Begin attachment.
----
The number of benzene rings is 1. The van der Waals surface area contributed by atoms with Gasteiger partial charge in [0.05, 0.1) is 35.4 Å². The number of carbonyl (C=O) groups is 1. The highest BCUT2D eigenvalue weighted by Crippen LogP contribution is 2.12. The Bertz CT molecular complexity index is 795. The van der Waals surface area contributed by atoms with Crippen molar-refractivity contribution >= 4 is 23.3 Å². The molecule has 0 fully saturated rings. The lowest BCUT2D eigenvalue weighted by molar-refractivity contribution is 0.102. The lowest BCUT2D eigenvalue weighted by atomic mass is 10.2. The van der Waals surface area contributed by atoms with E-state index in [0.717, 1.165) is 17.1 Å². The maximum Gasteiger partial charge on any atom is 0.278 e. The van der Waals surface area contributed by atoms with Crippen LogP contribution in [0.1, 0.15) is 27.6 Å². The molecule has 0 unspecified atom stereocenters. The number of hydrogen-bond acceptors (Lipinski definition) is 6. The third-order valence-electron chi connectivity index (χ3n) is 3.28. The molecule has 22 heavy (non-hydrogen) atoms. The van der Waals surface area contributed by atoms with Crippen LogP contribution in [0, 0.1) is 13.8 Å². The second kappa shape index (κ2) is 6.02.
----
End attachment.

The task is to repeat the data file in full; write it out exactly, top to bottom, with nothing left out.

The number of benzene rings is 1. The van der Waals surface area contributed by atoms with Gasteiger partial charge in [0.05, 0.1) is 35.4 Å². The number of carbonyl (C=O) groups is 1. The highest BCUT2D eigenvalue weighted by Crippen LogP contribution is 2.12. The Bertz CT molecular complexity index is 795. The van der Waals surface area contributed by atoms with Crippen molar-refractivity contribution >= 4 is 23.3 Å². The molecule has 0 fully saturated rings. The lowest BCUT2D eigenvalue weighted by molar-refractivity contribution is 0.102. The lowest BCUT2D eigenvalue weighted by atomic mass is 10.2. The van der Waals surface area contributed by atoms with E-state index in [0.717, 1.165) is 17.1 Å². The maximum Gasteiger partial charge on any atom is 0.278 e. The van der Waals surface area contributed by atoms with Crippen LogP contribution in [0.1, 0.15) is 27.6 Å². The molecule has 0 unspecified atom stereocenters. The number of hydrogen-bond acceptors (Lipinski definition) is 6. The third-order valence-electron chi connectivity index (χ3n) is 3.28. The molecule has 22 heavy (non-hydrogen) atoms. The van der Waals surface area contributed by atoms with Crippen LogP contribution in [0, 0.1) is 13.8 Å². The second kappa shape index (κ2) is 6.02.